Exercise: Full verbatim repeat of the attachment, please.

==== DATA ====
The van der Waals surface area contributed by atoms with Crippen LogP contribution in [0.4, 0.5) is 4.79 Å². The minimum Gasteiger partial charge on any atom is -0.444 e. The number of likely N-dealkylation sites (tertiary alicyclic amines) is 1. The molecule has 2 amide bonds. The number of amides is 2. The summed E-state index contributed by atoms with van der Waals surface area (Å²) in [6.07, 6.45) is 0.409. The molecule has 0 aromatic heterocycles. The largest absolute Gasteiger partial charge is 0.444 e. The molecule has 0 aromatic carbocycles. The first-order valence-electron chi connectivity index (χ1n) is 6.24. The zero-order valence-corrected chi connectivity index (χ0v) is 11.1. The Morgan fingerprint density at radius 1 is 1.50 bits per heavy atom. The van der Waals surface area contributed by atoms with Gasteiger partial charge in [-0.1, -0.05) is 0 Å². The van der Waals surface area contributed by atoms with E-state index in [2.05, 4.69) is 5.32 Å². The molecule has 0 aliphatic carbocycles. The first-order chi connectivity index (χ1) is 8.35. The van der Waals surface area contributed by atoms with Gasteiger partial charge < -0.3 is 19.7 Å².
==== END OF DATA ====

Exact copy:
The van der Waals surface area contributed by atoms with Crippen LogP contribution in [0.4, 0.5) is 4.79 Å². The minimum Gasteiger partial charge on any atom is -0.444 e. The number of likely N-dealkylation sites (tertiary alicyclic amines) is 1. The molecule has 2 amide bonds. The number of amides is 2. The summed E-state index contributed by atoms with van der Waals surface area (Å²) in [6.07, 6.45) is 0.409. The molecule has 0 aromatic heterocycles. The largest absolute Gasteiger partial charge is 0.444 e. The molecule has 0 aromatic carbocycles. The first-order valence-electron chi connectivity index (χ1n) is 6.24. The zero-order valence-corrected chi connectivity index (χ0v) is 11.1. The Morgan fingerprint density at radius 1 is 1.50 bits per heavy atom. The van der Waals surface area contributed by atoms with Gasteiger partial charge in [-0.1, -0.05) is 0 Å². The van der Waals surface area contributed by atoms with E-state index in [2.05, 4.69) is 5.32 Å². The molecule has 0 aliphatic carbocycles. The first-order chi connectivity index (χ1) is 8.35. The van der Waals surface area contributed by atoms with Gasteiger partial charge < -0.3 is 19.7 Å².